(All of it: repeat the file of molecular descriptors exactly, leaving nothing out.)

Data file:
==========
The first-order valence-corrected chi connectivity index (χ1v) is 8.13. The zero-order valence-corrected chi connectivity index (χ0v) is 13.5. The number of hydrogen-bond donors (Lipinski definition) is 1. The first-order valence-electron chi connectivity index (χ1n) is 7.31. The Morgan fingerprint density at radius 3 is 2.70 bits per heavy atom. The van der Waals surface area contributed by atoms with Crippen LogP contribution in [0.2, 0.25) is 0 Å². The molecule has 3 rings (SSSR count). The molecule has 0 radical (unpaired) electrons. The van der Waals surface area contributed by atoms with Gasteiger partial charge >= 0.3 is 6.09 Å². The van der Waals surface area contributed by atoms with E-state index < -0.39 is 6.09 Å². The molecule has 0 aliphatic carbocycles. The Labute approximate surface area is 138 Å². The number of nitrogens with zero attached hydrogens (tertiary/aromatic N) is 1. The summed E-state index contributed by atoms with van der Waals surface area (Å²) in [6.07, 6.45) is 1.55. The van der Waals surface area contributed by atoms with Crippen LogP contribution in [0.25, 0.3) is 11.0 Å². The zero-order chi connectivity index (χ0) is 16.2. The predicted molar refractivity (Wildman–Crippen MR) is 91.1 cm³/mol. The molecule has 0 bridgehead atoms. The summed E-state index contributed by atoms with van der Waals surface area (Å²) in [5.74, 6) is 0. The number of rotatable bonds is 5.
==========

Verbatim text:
The first-order valence-corrected chi connectivity index (χ1v) is 8.13. The zero-order valence-corrected chi connectivity index (χ0v) is 13.5. The number of hydrogen-bond donors (Lipinski definition) is 1. The first-order valence-electron chi connectivity index (χ1n) is 7.31. The Morgan fingerprint density at radius 3 is 2.70 bits per heavy atom. The van der Waals surface area contributed by atoms with Crippen LogP contribution in [0.2, 0.25) is 0 Å². The molecule has 3 rings (SSSR count). The molecule has 0 radical (unpaired) electrons. The van der Waals surface area contributed by atoms with Gasteiger partial charge >= 0.3 is 6.09 Å². The van der Waals surface area contributed by atoms with E-state index < -0.39 is 6.09 Å². The molecule has 0 aliphatic carbocycles. The Labute approximate surface area is 138 Å². The number of nitrogens with zero attached hydrogens (tertiary/aromatic N) is 1. The summed E-state index contributed by atoms with van der Waals surface area (Å²) in [6.07, 6.45) is 1.55. The van der Waals surface area contributed by atoms with Crippen LogP contribution in [0.25, 0.3) is 11.0 Å². The zero-order chi connectivity index (χ0) is 16.2. The predicted molar refractivity (Wildman–Crippen MR) is 91.1 cm³/mol. The molecule has 0 bridgehead atoms. The summed E-state index contributed by atoms with van der Waals surface area (Å²) in [5.74, 6) is 0. The number of rotatable bonds is 5.